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The holidays and your custody schedule: Making it work

Getting used to parenting and life after divorce can be a challenge, especially when the holidays roll around.

Thinking about dividing time with the children during this time of year can be stressful. So, here are some tips to help parents manage complex family situations during the holidays.

Stick to the parenting schedule

When Kentucky parents establish custody of their children, they must create:

  1. A custody and visitation agreement and schedule; and
  2. A parenting plan.

Since holidays are generally an important time of the year, when families all around the country gather together, the custody schedule usually outlines how parents will divide holidays. Perhaps they share time equally on holidays, or alternate holidays each year.

Whatever the schedule, parents should stick to it. This involves:

  • Revisiting the schedule and solidifying plans each year, especially if they involve travel;
  • Planning to make the most of parenting time; and
  • Being on time with custody exchanges to respect the other parents’ time with the children as well.

Discuss gifts with the other parent ahead of time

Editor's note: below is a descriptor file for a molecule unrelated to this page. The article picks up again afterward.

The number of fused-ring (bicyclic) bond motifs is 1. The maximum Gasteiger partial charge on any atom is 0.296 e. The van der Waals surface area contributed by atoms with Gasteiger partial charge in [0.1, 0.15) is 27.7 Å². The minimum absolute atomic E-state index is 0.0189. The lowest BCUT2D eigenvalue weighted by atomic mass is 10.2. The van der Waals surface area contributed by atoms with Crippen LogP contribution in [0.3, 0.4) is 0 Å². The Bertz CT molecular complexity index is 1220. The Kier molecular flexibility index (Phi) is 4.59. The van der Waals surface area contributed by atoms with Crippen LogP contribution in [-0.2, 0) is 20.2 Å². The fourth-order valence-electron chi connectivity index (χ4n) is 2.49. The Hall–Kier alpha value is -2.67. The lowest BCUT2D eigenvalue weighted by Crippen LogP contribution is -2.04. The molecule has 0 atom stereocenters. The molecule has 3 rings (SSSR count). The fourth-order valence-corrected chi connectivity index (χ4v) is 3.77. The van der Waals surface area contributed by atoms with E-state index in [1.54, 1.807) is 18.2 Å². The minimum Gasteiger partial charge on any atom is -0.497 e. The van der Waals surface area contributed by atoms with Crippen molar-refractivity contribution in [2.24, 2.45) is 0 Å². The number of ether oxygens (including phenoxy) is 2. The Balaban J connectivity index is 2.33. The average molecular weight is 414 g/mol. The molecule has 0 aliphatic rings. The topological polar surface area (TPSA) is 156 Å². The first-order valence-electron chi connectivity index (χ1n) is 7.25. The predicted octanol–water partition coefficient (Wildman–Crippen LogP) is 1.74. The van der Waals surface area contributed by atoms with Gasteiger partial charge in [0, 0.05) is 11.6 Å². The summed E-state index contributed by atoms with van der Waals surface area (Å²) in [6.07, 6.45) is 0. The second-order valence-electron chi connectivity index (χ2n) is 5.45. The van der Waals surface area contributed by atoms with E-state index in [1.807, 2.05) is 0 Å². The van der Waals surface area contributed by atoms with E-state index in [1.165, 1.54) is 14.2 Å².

Communication is always a key element of co-parenting as well as planning for a successful holiday season. In addition to holiday plans, co-parents should also make sure to discuss gifts.

This might not seem like a significant issue, but discussing gifts in advance can help parents to:

  • Potentially collaborate on some gifts;
  • Avoid an expensive competition of gift-giving between parents trying to outdo each other;
  • Prevent disputes; and
  • Relieve pressure on children in the long run.

It may also be helpful for parents to arrange a budget for children’s gifts to help reduce the financial stress of the holiday season.

Ask for the kids’ opinions

Celebrating holidays after a divorce can be complicated for children too. Families often have traditions that they no longer engage in after a divorce, and it might be difficult to adjust.

When parents are making plans for the holidays, they should consult their children to see what they would like to do. After all, it is their holiday too, and it might be possible to create new traditions parents and children can both enjoy.

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